Also consider the titles below and my post on The Junkyard Wonders

Keeping Quilt by Patricia PolaccoBabushka Baba Yaga by Patricia PolaccoPink and Say by Patricia Polacco

Birmingham, 1963

Fifty years ago today, four girls—Addie Mae Collins, Cynthia Wesley, Denise McNair, and Carole Robertsonwere killed when Ku Klux Klan members bombed the 16th Street Baptist Church in Birmingham, Ala. Looking back at that tragedy, you can’t help but note the irony that this terrorist act led to results that were the opposite of what the killers had intended. Instead of obliterating the movement, it ignited it and led to the historic passage of the Civil Rights Act on July 2, 1964. Birmingham 1963 by Carole Boston Weatherford

What a tight-wire challenge such a topic must be for a children’s book writer. Acclaimed author Carole Boston Weatherford, with characteristic sensitivity and awareness of her audience, has written of that tragedy in her beautiful and moving collection Birmingham, 1963Her free verse features the perspective of a fictional 10-year-old girl, who, along with her family, participated in the Civil Rights movement. The girl shares her observations of Martin Luther King’s speech at the March on Washington, her protests at whites-only lunch counters, and her arrest, along with hundreds of other young ones, in the courageous Children’s Crusade.

There are moments of simple joy, as when she’s allowed to drink coffee and when she puts on her shiny new “cha-cha” shoes. But on Sunday morning the church was blown to bits, except for a stained-glass window depicting Christ, his face obliterated. Four children murdered, nearly two dozen injured, a nation outraged at last.

“The day I turned ten
Someone tucked a bundle of dynamite
Under the church steps, then lit the fuse of hate.”

10:22 a.m. The clock stopped, and Jesus’ face
Was blown out of the only stained-glass window
Left standing—the one where He stands at the door.”

The four girls killed in the bombing (Clockwis...

The four girls killed in the bombing (Clockwise from top left, Addie Mae Collins, Cynthia Wesley, Carole Robertson and Denise McNair) (Photo credit: Wikipedia)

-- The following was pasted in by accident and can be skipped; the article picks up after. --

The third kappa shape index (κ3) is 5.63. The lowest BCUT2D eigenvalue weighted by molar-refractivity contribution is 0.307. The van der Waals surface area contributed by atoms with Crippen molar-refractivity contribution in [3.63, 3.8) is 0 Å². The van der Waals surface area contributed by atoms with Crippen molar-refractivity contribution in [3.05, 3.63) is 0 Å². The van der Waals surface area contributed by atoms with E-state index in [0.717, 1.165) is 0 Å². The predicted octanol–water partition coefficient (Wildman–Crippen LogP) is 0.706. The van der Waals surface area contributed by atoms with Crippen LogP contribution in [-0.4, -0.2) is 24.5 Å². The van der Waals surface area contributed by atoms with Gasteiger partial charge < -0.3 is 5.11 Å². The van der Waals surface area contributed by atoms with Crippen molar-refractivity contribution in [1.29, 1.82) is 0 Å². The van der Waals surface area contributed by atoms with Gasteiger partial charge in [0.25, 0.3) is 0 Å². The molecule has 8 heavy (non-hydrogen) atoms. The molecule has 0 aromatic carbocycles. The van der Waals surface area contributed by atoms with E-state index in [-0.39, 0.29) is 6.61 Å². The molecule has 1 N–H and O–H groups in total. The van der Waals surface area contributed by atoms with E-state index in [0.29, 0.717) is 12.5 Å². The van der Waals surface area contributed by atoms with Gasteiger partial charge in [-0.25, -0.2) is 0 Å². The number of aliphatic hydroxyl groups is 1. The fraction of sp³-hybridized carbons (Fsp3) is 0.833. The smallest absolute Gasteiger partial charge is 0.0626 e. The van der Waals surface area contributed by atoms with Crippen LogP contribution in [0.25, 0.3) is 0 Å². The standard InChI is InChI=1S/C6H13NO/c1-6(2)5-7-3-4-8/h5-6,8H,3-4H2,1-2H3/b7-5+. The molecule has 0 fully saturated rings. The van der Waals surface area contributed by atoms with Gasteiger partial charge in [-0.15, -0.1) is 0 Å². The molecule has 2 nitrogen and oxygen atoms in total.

This powerful book is enhanced by its simple design, small size, and its numerous, well-chosen black-and-white photographs. If you are looking for singular poetry for upper-elementary or middle-school students in hopes of initiating discussions of this tragedy or of the Civil Rights movement, you will find it here in abundance.

I’m excited to share the news that Carole has graciously offered to do 50 free Skype visits with K-12 classes or with college education classes. I can tell you from firsthand experience that Carole Boston Weatherford is a fantastic author, teacher, and presenter. When she visited my school library six years ago, she was vibrant, superbly prepared, and absolutely engaging with each of her three young audiences. Take her up on her offer while you can!

See also …   

 my prior post on Carole Boston Weatherford, featuring Freedom on the Menu


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What’s in a Name?

It’s a small but positive sign that many people have moved beyond that pinched phrase “tolerance for difference.” What a dull, diluted substitute for the richer alternative of cultivating a mind open to change, to difference, to the dazzling diversity of life. That, to me, is one of the most powerful transformations an education can bring about in an individual and, ultimately, in a culture. This openness, aligned with such traits as curiosity and a generous spirit, should not be confused with an unwillingness to grapple with complexity or evil. Rather, it’s a life-affirming approach that fully engages the whole person: intellect, body, emotions, and spirituality. Each school year offers excellent opportunities to set a positive, respectful tone. As Aristotle wrote, “Educating the mind without educating the heart is no education at all.”Favorite Daughter by Allen Say